I am working on a new software simulation. I have done over twenty of these in an older version of Captivate with no issues. Just received a new computer with the updated version of captivate and for some reason the simulation only shows the first and last slide i do with nothing in the middle. Tried a number of times and no luck. Is there something that changed in the newest version? I have two monitors and set the simulation to record the application window.
This is what I want the project to look like: I want the TOC to be displayed on the right when the project is first opened. I want the TOC to close after the first slide is played. I want the learner to be able to open the TOC when they want to. I want the learner to be able to navigate the TOC at any time.
These are the settings I made and it is not working as I would like. Any ideas?
On Exit: Hide TOC & Continue Playing project
Runtime options marked:
Issues with the settings above 1) TOC does not close after first slide is played 2) Learner cannot navigate the TOC, nothing happens when it is clicked on
After working on a little project created with fluid boxes I want to share some impressions and maybe present some problems. Correct me if I’m wrong anywhere in my descriptions.
I’m not going to complain about the problems, but just mention what lowered the overall good impression of this approach.
1. GROUPED OBJECTS AND “LAYER” OBJECTS.
The first thing that I don’t quite understand the purpose of is the inability to use grouped objects or to place png or jpg files on top of each other within a fluid box. I wonder if this is a conscious approach of the programming team or is it just an unsolved issue. This way or another, it limits the usefulness of fluid boxes a lot. For example, imagine I want to have a tank and a target marker in one of the fluid boxes. (If you are curious what kind of e-learning it is, I’m answering: teaching English Vocabulary for military personnel)
In a non-fluid box environment, it is very easy to achieve. I just drag two pngs from the project library and place one on top of another. But with fluid boxes, the only workaround I found is to go to a photoshop and make it one picture. Not a big deal, but if you have, say, 50 pictures it becomes a bit time consuming, and gets you out of a project for a while. Probably nobody can help me much in this case.
2. STATE OBJECTS.
My idea was to use state objects to give the learners feedback after they answer a question. I wanted to make it more lively and inserted an object on custom states and animated them (ones state as correct one as incorrect). I wanted to use an advanced action to trigger the desired state (correct or incorrect) but if you insert anything on a state object, it automatically becomes unattached from the fluid box. So it works, but not within a fluid box What a pity !
One of my favorite tricks while using text entry boxes is to apply the system variable cpCmdGoToFrame (going a few frames backward) to clear the text entry box without the necessity of reentering it. This way, as described in a few blogs here on this forum and elsewhere, you can give a user a chance to have a few attempts without leaving the slide. I found out that it doesn’t work in fluid boxes. The only workaround I found is to give feedback on another slide and return to the target slide again. But it is not so smooth as jumping from frame to frame.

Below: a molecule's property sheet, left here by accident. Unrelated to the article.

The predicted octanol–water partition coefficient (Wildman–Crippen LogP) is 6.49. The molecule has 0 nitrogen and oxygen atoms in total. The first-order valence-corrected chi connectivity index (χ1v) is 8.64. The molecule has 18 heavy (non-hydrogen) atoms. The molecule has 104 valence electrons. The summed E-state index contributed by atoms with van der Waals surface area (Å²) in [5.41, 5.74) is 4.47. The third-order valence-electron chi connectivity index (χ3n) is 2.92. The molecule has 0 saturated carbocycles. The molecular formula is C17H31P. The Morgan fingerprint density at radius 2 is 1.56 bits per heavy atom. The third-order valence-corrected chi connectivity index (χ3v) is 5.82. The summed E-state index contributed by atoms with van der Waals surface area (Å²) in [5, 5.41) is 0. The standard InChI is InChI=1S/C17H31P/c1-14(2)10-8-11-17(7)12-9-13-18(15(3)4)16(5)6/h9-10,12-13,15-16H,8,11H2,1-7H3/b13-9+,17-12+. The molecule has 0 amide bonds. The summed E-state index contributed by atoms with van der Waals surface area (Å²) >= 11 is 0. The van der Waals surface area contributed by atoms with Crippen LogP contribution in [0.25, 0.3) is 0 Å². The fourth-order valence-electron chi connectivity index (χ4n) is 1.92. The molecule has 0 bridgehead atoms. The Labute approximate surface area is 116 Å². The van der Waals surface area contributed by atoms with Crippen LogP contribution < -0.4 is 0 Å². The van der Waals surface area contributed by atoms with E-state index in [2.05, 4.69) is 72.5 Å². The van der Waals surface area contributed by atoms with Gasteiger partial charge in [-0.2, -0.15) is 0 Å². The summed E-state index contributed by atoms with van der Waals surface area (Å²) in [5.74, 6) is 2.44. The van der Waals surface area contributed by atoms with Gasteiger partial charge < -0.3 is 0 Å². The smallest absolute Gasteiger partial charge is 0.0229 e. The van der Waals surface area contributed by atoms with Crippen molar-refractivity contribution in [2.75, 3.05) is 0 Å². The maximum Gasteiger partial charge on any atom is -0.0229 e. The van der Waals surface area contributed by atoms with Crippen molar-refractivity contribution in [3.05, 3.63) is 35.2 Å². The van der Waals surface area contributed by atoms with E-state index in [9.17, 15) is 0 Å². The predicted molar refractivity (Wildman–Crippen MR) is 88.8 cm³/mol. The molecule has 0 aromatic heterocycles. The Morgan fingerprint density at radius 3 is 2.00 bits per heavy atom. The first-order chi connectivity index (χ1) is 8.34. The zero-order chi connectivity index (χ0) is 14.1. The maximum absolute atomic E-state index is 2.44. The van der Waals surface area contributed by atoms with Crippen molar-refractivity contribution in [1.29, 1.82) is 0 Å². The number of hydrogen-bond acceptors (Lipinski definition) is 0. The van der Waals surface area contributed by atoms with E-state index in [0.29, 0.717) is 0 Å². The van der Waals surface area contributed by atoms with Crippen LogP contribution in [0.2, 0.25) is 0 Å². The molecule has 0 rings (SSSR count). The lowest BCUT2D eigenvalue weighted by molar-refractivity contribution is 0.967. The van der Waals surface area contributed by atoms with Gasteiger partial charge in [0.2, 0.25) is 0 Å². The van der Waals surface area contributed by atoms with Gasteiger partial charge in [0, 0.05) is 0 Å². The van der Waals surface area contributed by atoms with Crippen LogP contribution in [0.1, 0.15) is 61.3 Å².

So that’s what I think the missing features are. I hope someone will say, ‘hey, I checked this problem and it works on my computer’. At least it will give me an incentive to start to investigate the proper solution.
Solid, dependable support is as important to the success of your LMS as the design features or content management. Does your new LMS vendor get it right? In this article, I’ll highlight 5 types of LMS support services to consider when buying your next LMS.
This post was first published on eLearning Industry.
Nimble Elearning has helped many businesses find their training haven – especially their customers Haven Claims. Up until a year ago, as a home and motor insurer, they delivered all their staff training face-to-face in classrooms. However, since adopting Nimble, they’ve been astonished by the massive Return on Investment it’s brought them.
LinkedIn Learning hat wieder über 3.000 Bildungsexperten und Mitarbeiter befragt. Die Ergebnisse dieser Befragung finden sich im Workplace Learning Report 2019 (44 S.). Die folgenden Punkte sind es dem LinkedIn-Autor wert, hervorgehoben zu werden.
„1. L&D finally have the budgets and executive buy-in to take learning programs to the next level …
2. Skills Gaps are the Number One Focus for Talent Developers …
3. What Employees Want Most: A Self-directed Learning Experience …
4. Boost Engagement by Spending More Time Marketing Programs and Leveraging Managers …“
Stichwort: „Self-directed Learning Experience“. Ja, die Antwort auf diesen Wunsch ist natürlich „online learning“, aber mit dem Hinweis: „… over half of all learners value more social, collaborative environments – both in the office and when they are engaged with online learning.“ Bildungsexperten kann dabei eine Orientierungsaufgabe zufallen: die Lernenden zu den richtigen Kursen bzw. Angeboten führen.
Bogdan Zlatkov, LinkedIn/ The Learning Blog, 25. Februar 2019
According to Learning Management Systems (LMS) specialists, well over 1000 LMSs now exist worldwide. How do we go about making a decision to purchase an LMS? There’s a lot to be taken into account, but we tend to ignore an honest appraisal of the opportunity cost.
This post was first published on eLearning Industry.